April 15th, 2004, 04:44 PM
For me anyway, I really have very little say over how my characters come across. When I try to force a personality on them in accordance with my goals, the writing becomes mechanical and stops flowing. The only way for me to get more organic feeling writing is to let the characters go on their own tangents.

Sometimes, this does lead to aspects of my own personality coming across strong. The Montgomery character from Sleeping Dragon thinks like I do, and does a lot of things I'd *like* to do. Other times, I end up with someone whose totally unlike me, a character I can't even relate to outside of the work he's in. It's the latter kind of characters that (I'm told) are my strongest, but I also find them hardest to 'channel'. Like Milo from the work that's been plaguing me for months now. It takes a monumental effort to conjure him up, and then I get out maybe half a chapter before he goes away and I feel like I've just run a mental marathon. And yet people keep telling me he's one of my best characters ever.

I think the more familiar a character is, the closer you can get to him in your writing, but at the same time the level of comfort you have with the character makes you almost 'lazy' about writing him. When it's a real struggle, you agonize ever every sentence, and those are the ones that turn out memorable.

kahnovitch
April 15th, 2004, 05:00 PM
Online personas are a side of us that may not get to see much light of day in the real world, but here we can open our souls a little more if we choose thanks to the anonymity and relative safety of the internet.
It kind of like the ringing the Samaritans and telling whoever is one the other end all your trouble and strife, or having a deep conversation with a total stranger at midnight in a pub when your both very drunk, have never met before and yet go straight into a chat about your innermost fears or ambitions and start deciding what's wrong with life and the world in general.
The environment itself, makes people less inhibited.

JRMurdock
April 15th, 2004, 07:01 PM
With all the characters I've killed over the years, I sure hope I'm not one of them.

But seriously. I had a friend read my first books and he said HEY! You're Willie! Mostly becuase I talk almost exactly like the way I type the characters speech. It was kinda funny. All my characters I write have a small piece of me in them. That's why they're so personal to me.

I read somewhere that all writers (know it or not) are observers. Most are introverted and spend more time listening to a conversation than participating in one.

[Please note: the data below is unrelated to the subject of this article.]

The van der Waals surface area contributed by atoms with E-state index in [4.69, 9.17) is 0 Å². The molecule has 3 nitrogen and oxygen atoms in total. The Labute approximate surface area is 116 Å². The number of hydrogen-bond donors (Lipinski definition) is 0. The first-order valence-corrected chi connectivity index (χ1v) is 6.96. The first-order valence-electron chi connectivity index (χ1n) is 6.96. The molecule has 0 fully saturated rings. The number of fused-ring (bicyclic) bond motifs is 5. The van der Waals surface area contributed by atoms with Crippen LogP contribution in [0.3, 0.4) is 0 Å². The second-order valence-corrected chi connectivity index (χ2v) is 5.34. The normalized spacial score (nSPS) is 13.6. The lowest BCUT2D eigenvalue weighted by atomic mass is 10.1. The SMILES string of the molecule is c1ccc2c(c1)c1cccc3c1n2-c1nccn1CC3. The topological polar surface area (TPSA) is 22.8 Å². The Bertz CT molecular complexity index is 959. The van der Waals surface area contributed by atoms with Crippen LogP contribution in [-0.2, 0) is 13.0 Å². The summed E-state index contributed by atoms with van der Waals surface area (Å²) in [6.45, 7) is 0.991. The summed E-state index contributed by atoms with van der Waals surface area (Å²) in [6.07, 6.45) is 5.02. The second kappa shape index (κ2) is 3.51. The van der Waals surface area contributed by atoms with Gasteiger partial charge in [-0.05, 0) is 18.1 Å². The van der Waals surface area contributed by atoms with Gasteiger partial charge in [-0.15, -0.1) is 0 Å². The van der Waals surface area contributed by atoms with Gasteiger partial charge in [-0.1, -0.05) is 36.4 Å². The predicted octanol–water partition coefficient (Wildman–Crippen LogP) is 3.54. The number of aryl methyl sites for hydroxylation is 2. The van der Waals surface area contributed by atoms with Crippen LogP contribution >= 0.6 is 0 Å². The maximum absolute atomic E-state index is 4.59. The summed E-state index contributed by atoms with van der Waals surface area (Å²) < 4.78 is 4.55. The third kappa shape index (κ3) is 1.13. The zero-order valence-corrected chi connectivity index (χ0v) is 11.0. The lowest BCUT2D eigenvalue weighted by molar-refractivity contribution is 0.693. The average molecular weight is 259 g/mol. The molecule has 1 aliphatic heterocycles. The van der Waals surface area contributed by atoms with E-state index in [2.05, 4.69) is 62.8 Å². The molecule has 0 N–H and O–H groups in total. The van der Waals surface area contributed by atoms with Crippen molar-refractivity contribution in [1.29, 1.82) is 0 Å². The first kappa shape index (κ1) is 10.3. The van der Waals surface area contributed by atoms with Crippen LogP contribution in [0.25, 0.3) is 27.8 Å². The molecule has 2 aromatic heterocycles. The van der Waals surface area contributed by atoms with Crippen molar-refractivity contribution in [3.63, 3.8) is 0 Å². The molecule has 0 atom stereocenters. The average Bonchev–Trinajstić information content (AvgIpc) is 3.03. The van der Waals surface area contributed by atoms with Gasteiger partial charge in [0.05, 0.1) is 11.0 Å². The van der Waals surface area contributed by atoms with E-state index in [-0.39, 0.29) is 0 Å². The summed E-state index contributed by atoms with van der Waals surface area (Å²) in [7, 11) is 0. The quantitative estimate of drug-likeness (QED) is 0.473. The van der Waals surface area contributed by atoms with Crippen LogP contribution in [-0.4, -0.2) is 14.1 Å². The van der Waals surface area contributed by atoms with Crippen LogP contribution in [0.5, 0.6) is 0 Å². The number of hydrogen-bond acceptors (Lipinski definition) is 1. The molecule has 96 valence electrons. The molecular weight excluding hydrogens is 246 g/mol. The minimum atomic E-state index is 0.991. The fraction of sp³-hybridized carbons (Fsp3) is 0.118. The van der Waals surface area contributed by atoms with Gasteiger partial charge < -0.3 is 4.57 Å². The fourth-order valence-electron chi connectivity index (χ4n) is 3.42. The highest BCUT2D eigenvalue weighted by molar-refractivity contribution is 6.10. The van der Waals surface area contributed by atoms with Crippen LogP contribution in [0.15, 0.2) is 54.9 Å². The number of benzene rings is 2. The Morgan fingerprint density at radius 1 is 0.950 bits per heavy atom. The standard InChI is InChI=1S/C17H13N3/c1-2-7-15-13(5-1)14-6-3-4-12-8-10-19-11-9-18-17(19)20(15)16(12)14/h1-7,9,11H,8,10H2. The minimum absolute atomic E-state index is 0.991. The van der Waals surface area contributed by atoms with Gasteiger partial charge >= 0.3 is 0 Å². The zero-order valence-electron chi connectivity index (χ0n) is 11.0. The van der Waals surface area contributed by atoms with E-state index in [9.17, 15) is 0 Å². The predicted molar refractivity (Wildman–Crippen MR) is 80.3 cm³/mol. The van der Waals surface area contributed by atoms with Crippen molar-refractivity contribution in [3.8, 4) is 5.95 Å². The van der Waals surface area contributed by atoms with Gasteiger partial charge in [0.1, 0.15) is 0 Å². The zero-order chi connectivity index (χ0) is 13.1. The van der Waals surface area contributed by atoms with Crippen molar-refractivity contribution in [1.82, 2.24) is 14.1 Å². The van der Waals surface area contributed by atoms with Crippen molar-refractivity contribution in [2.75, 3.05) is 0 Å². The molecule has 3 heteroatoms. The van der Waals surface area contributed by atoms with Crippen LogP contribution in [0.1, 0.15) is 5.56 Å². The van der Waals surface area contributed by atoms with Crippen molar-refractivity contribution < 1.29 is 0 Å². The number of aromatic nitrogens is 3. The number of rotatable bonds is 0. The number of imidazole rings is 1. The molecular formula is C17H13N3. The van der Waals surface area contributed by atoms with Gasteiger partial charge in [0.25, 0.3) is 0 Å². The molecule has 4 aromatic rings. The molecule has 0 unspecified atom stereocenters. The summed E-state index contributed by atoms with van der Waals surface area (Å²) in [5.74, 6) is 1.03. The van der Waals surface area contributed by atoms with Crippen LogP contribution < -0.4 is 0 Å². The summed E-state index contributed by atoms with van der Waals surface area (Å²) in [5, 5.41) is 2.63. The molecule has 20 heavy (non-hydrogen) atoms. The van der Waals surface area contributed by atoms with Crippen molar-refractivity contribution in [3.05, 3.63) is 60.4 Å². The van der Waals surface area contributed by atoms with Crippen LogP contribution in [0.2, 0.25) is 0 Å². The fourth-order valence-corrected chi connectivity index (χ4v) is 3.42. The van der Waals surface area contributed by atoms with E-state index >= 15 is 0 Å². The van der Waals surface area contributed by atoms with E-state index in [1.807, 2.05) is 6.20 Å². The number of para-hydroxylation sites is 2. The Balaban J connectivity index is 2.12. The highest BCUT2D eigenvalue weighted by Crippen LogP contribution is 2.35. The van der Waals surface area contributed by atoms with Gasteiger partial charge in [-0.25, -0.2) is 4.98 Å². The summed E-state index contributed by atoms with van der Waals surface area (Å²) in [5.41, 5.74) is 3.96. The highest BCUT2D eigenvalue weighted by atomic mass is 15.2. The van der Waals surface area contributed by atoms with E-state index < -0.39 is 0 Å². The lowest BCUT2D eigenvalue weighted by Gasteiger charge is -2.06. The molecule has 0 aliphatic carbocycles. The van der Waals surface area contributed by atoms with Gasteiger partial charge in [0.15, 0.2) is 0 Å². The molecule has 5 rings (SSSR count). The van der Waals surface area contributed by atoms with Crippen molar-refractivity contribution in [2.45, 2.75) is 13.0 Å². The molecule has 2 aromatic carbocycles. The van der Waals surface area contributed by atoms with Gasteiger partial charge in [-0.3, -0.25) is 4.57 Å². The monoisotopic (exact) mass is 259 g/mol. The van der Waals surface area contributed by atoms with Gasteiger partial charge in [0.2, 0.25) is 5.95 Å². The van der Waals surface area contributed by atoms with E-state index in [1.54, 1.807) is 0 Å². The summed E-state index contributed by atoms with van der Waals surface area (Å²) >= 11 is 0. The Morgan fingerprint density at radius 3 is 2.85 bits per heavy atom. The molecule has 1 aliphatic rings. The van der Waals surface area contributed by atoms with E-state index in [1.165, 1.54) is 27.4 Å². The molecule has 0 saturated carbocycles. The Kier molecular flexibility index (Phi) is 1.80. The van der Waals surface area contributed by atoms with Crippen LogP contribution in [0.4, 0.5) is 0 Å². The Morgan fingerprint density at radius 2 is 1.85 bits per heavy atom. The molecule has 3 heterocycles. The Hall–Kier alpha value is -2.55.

That pegs me. A listening introvert.

As for Online personas, this is a place where I -- and the rest of us introverts -- can come, say our mind, and NOT be interrupted. I know when I'm in a conversation and the other person gets louder than me, I'll stop talking and listen. Here, that doesn't happen. Kinda nice. :)

milamber_reborn
April 15th, 2004, 10:59 PM
I find it strange reading posts on here about people putting themselves into their characters, but each to their own and all that.

Me, I sometimes run with a theme that I believe in because it's easier to write about, but otherwise, my characters are just that -- characters. I can write about rapists and murderers and chauvanists, and write the sadistic endings I prefer, but it is far removed from who I am. I put myself into the shoes of characters that are quite unlike me for the sake of the story, and enjoy doing so.

kahnovitch
April 15th, 2004, 11:09 PM
Originally posted by maus99
I read somewhere that all writers (know it or not) are observers. Most are introverted and spend more time listening to a conversation than participating in one.


I used to spend a lot of time in pubs (nowadays I'm quite happy at home with some tinnies), but I used to find a lot of inspiration just observing people and recognising certain archetypes of character and watching how they behaved.
I often incorporated them one way or another into characters in stories I wrote.
I suppose you could call it "research" of a fashion, as stories need a certain diversity of personalities or they all end up being slices of the same pie (i.e. the writer) with no real distinguishing features or characteristics.